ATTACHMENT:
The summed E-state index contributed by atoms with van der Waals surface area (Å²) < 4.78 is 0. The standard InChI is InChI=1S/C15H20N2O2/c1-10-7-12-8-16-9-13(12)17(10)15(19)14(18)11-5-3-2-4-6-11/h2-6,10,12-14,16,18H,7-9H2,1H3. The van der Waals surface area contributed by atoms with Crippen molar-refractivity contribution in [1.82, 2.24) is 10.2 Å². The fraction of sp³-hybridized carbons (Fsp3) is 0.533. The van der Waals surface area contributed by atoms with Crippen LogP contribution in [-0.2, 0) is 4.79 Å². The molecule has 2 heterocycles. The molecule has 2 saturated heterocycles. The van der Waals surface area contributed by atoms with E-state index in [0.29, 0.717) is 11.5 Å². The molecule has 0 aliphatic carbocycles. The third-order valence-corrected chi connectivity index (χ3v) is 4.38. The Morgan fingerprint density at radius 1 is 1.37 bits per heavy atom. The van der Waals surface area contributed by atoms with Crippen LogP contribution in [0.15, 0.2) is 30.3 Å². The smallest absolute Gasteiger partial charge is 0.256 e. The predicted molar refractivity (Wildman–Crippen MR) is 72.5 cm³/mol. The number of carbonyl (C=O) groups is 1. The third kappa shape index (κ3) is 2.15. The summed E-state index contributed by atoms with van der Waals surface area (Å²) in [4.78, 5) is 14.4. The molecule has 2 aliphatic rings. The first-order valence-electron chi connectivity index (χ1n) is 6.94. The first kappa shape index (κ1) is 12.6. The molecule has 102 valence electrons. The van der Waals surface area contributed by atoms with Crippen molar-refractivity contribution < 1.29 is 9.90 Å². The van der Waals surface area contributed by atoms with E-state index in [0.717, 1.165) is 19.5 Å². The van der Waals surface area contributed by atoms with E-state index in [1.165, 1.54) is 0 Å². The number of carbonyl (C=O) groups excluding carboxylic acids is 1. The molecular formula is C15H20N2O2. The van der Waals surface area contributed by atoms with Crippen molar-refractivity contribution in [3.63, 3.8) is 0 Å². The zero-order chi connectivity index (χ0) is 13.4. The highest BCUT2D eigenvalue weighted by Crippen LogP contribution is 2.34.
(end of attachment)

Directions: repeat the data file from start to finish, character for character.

The summed E-state index contributed by atoms with van der Waals surface area (Å²) < 4.78 is 0. The standard InChI is InChI=1S/C15H20N2O2/c1-10-7-12-8-16-9-13(12)17(10)15(19)14(18)11-5-3-2-4-6-11/h2-6,10,12-14,16,18H,7-9H2,1H3. The van der Waals surface area contributed by atoms with Crippen molar-refractivity contribution in [1.82, 2.24) is 10.2 Å². The fraction of sp³-hybridized carbons (Fsp3) is 0.533. The van der Waals surface area contributed by atoms with Crippen LogP contribution in [-0.2, 0) is 4.79 Å². The molecule has 2 heterocycles. The molecule has 2 saturated heterocycles. The van der Waals surface area contributed by atoms with E-state index in [0.29, 0.717) is 11.5 Å². The molecule has 0 aliphatic carbocycles. The third-order valence-corrected chi connectivity index (χ3v) is 4.38. The Morgan fingerprint density at radius 1 is 1.37 bits per heavy atom. The van der Waals surface area contributed by atoms with Crippen LogP contribution in [0.15, 0.2) is 30.3 Å². The smallest absolute Gasteiger partial charge is 0.256 e. The predicted molar refractivity (Wildman–Crippen MR) is 72.5 cm³/mol. The number of carbonyl (C=O) groups is 1. The third kappa shape index (κ3) is 2.15. The summed E-state index contributed by atoms with van der Waals surface area (Å²) in [4.78, 5) is 14.4. The molecule has 2 aliphatic rings. The first-order valence-electron chi connectivity index (χ1n) is 6.94. The first kappa shape index (κ1) is 12.6. The molecule has 102 valence electrons. The van der Waals surface area contributed by atoms with Crippen molar-refractivity contribution < 1.29 is 9.90 Å². The van der Waals surface area contributed by atoms with E-state index in [0.717, 1.165) is 19.5 Å². The van der Waals surface area contributed by atoms with E-state index in [1.165, 1.54) is 0 Å². The number of carbonyl (C=O) groups excluding carboxylic acids is 1. The molecular formula is C15H20N2O2. The van der Waals surface area contributed by atoms with Crippen molar-refractivity contribution in [3.63, 3.8) is 0 Å². The zero-order chi connectivity index (χ0) is 13.4. The highest BCUT2D eigenvalue weighted by Crippen LogP contribution is 2.34.